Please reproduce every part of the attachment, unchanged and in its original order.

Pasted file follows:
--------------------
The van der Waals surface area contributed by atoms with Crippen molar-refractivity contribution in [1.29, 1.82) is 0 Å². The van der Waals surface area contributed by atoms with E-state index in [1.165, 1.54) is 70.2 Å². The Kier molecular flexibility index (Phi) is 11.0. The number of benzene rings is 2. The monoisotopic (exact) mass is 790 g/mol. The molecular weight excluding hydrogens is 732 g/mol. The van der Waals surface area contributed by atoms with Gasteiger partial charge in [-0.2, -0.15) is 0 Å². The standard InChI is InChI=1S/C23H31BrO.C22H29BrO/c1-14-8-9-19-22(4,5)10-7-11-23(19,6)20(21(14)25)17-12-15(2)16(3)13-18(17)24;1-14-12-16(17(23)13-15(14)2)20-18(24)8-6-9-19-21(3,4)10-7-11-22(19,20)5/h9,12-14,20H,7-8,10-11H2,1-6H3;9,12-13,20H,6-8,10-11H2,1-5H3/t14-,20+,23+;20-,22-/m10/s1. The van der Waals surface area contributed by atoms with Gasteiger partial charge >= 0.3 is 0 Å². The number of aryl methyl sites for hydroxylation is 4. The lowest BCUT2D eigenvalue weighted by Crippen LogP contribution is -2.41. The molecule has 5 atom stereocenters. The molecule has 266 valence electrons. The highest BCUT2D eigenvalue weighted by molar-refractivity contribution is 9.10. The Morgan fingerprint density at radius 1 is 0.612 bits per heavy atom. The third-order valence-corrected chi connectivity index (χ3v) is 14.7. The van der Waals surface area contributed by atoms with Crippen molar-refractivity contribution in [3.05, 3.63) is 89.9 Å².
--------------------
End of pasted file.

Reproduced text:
The van der Waals surface area contributed by atoms with Crippen molar-refractivity contribution in [1.29, 1.82) is 0 Å². The van der Waals surface area contributed by atoms with E-state index in [1.165, 1.54) is 70.2 Å². The Kier molecular flexibility index (Phi) is 11.0. The number of benzene rings is 2. The monoisotopic (exact) mass is 790 g/mol. The molecular weight excluding hydrogens is 732 g/mol. The van der Waals surface area contributed by atoms with Gasteiger partial charge in [-0.2, -0.15) is 0 Å². The standard InChI is InChI=1S/C23H31BrO.C22H29BrO/c1-14-8-9-19-22(4,5)10-7-11-23(19,6)20(21(14)25)17-12-15(2)16(3)13-18(17)24;1-14-12-16(17(23)13-15(14)2)20-18(24)8-6-9-19-21(3,4)10-7-11-22(19,20)5/h9,12-14,20H,7-8,10-11H2,1-6H3;9,12-13,20H,6-8,10-11H2,1-5H3/t14-,20+,23+;20-,22-/m10/s1. The van der Waals surface area contributed by atoms with Gasteiger partial charge >= 0.3 is 0 Å². The number of aryl methyl sites for hydroxylation is 4. The lowest BCUT2D eigenvalue weighted by Crippen LogP contribution is -2.41. The molecule has 5 atom stereocenters. The molecule has 266 valence electrons. The highest BCUT2D eigenvalue weighted by molar-refractivity contribution is 9.10. The Morgan fingerprint density at radius 1 is 0.612 bits per heavy atom. The third-order valence-corrected chi connectivity index (χ3v) is 14.7. The van der Waals surface area contributed by atoms with Crippen molar-refractivity contribution in [3.05, 3.63) is 89.9 Å².